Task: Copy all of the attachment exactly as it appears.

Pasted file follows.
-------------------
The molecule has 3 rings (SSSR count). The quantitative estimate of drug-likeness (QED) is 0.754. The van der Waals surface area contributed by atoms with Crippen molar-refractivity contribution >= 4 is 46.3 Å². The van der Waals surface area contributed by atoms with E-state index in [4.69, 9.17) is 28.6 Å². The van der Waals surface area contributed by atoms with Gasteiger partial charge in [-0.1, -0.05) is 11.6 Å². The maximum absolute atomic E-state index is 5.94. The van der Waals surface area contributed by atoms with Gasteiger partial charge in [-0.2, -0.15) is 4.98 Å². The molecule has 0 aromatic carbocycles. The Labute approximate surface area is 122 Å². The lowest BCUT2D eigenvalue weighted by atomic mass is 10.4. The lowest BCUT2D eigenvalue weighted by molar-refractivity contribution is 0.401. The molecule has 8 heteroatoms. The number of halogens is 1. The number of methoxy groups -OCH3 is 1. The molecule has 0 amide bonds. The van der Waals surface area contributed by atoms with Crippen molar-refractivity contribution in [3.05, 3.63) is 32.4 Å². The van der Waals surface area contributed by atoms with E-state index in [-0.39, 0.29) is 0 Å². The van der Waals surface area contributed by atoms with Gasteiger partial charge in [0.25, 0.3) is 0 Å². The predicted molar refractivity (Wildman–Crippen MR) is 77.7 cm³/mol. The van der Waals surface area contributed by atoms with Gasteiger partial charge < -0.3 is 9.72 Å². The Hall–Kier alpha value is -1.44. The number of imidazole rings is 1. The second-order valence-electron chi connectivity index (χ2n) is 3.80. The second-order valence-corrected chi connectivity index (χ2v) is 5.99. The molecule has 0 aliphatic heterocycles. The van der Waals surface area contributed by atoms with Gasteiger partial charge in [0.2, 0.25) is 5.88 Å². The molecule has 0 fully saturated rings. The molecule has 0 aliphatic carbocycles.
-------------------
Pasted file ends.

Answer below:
The molecule has 3 rings (SSSR count). The quantitative estimate of drug-likeness (QED) is 0.754. The van der Waals surface area contributed by atoms with Crippen molar-refractivity contribution >= 4 is 46.3 Å². The van der Waals surface area contributed by atoms with E-state index in [4.69, 9.17) is 28.6 Å². The van der Waals surface area contributed by atoms with Gasteiger partial charge in [-0.1, -0.05) is 11.6 Å². The maximum absolute atomic E-state index is 5.94. The van der Waals surface area contributed by atoms with Gasteiger partial charge in [-0.2, -0.15) is 4.98 Å². The molecule has 0 aromatic carbocycles. The Labute approximate surface area is 122 Å². The lowest BCUT2D eigenvalue weighted by atomic mass is 10.4. The lowest BCUT2D eigenvalue weighted by molar-refractivity contribution is 0.401. The molecule has 8 heteroatoms. The number of halogens is 1. The number of methoxy groups -OCH3 is 1. The molecule has 0 amide bonds. The van der Waals surface area contributed by atoms with Crippen molar-refractivity contribution in [3.05, 3.63) is 32.4 Å². The van der Waals surface area contributed by atoms with E-state index in [-0.39, 0.29) is 0 Å². The van der Waals surface area contributed by atoms with Gasteiger partial charge in [0.25, 0.3) is 0 Å². The predicted molar refractivity (Wildman–Crippen MR) is 77.7 cm³/mol. The van der Waals surface area contributed by atoms with Gasteiger partial charge < -0.3 is 9.72 Å². The Hall–Kier alpha value is -1.44. The number of imidazole rings is 1. The second-order valence-electron chi connectivity index (χ2n) is 3.80. The second-order valence-corrected chi connectivity index (χ2v) is 5.99. The molecule has 0 aliphatic heterocycles. The van der Waals surface area contributed by atoms with Gasteiger partial charge in [0.2, 0.25) is 5.88 Å². The molecule has 0 fully saturated rings. The molecule has 0 aliphatic carbocycles.